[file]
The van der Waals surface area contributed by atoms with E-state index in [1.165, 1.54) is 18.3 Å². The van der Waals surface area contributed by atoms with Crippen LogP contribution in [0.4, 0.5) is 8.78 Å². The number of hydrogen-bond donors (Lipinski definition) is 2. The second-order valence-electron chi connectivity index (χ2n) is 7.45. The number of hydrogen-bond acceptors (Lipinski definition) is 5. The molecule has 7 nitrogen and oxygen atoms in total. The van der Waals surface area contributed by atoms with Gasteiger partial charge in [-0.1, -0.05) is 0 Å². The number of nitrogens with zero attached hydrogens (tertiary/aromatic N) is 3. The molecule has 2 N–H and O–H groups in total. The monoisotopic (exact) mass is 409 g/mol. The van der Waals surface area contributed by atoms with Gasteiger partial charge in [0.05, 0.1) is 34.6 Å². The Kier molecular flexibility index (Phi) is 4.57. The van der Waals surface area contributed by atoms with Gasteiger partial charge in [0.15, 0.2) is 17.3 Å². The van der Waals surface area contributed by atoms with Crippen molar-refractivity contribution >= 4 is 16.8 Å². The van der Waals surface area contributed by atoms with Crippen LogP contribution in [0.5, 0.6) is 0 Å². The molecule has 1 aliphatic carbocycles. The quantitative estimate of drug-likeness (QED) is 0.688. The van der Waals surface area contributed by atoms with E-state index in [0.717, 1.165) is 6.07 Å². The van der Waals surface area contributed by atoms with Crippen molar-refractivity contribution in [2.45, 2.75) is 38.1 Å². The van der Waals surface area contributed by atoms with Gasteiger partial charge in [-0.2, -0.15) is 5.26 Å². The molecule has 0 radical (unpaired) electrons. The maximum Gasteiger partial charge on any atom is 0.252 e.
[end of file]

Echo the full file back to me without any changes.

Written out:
The van der Waals surface area contributed by atoms with E-state index in [1.165, 1.54) is 18.3 Å². The van der Waals surface area contributed by atoms with Crippen LogP contribution in [0.4, 0.5) is 8.78 Å². The number of hydrogen-bond donors (Lipinski definition) is 2. The second-order valence-electron chi connectivity index (χ2n) is 7.45. The number of hydrogen-bond acceptors (Lipinski definition) is 5. The molecule has 7 nitrogen and oxygen atoms in total. The van der Waals surface area contributed by atoms with Gasteiger partial charge in [-0.1, -0.05) is 0 Å². The number of nitrogens with zero attached hydrogens (tertiary/aromatic N) is 3. The molecule has 2 N–H and O–H groups in total. The monoisotopic (exact) mass is 409 g/mol. The van der Waals surface area contributed by atoms with Gasteiger partial charge in [0.05, 0.1) is 34.6 Å². The Kier molecular flexibility index (Phi) is 4.57. The van der Waals surface area contributed by atoms with Gasteiger partial charge in [0.15, 0.2) is 17.3 Å². The van der Waals surface area contributed by atoms with Crippen molar-refractivity contribution >= 4 is 16.8 Å². The van der Waals surface area contributed by atoms with Crippen LogP contribution in [0.5, 0.6) is 0 Å². The molecule has 1 aliphatic carbocycles. The quantitative estimate of drug-likeness (QED) is 0.688. The van der Waals surface area contributed by atoms with E-state index in [0.717, 1.165) is 6.07 Å². The van der Waals surface area contributed by atoms with Crippen molar-refractivity contribution in [2.45, 2.75) is 38.1 Å². The van der Waals surface area contributed by atoms with Gasteiger partial charge in [-0.2, -0.15) is 5.26 Å². The molecule has 0 radical (unpaired) electrons. The maximum Gasteiger partial charge on any atom is 0.252 e.